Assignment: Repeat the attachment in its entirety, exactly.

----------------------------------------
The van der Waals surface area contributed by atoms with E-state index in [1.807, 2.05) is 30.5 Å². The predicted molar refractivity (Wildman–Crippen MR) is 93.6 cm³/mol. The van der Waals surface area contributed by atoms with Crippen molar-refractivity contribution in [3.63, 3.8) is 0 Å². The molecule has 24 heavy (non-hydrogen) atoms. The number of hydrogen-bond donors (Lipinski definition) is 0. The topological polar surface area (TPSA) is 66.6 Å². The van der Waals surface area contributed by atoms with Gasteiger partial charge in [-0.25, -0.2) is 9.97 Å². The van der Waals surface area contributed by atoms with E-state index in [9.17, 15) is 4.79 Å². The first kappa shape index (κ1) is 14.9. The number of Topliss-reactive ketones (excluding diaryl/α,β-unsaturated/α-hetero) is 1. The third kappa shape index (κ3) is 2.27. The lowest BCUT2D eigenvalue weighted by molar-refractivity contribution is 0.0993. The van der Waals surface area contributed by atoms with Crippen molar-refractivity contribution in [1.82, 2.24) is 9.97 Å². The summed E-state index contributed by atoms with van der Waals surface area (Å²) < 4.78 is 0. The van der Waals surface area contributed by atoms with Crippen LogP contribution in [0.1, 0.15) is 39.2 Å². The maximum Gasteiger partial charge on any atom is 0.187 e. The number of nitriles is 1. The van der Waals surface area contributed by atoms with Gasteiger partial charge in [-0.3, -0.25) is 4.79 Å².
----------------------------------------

The van der Waals surface area contributed by atoms with E-state index in [1.807, 2.05) is 30.5 Å². The predicted molar refractivity (Wildman–Crippen MR) is 93.6 cm³/mol. The van der Waals surface area contributed by atoms with Crippen molar-refractivity contribution in [3.63, 3.8) is 0 Å². The molecule has 24 heavy (non-hydrogen) atoms. The number of hydrogen-bond donors (Lipinski definition) is 0. The topological polar surface area (TPSA) is 66.6 Å². The van der Waals surface area contributed by atoms with Gasteiger partial charge in [-0.25, -0.2) is 9.97 Å². The van der Waals surface area contributed by atoms with E-state index in [9.17, 15) is 4.79 Å². The first kappa shape index (κ1) is 14.9. The number of Topliss-reactive ketones (excluding diaryl/α,β-unsaturated/α-hetero) is 1. The third kappa shape index (κ3) is 2.27. The lowest BCUT2D eigenvalue weighted by molar-refractivity contribution is 0.0993. The van der Waals surface area contributed by atoms with Crippen molar-refractivity contribution in [1.82, 2.24) is 9.97 Å². The summed E-state index contributed by atoms with van der Waals surface area (Å²) < 4.78 is 0. The van der Waals surface area contributed by atoms with Crippen LogP contribution in [0.1, 0.15) is 39.2 Å². The maximum Gasteiger partial charge on any atom is 0.187 e. The number of nitriles is 1. The van der Waals surface area contributed by atoms with Gasteiger partial charge in [-0.3, -0.25) is 4.79 Å².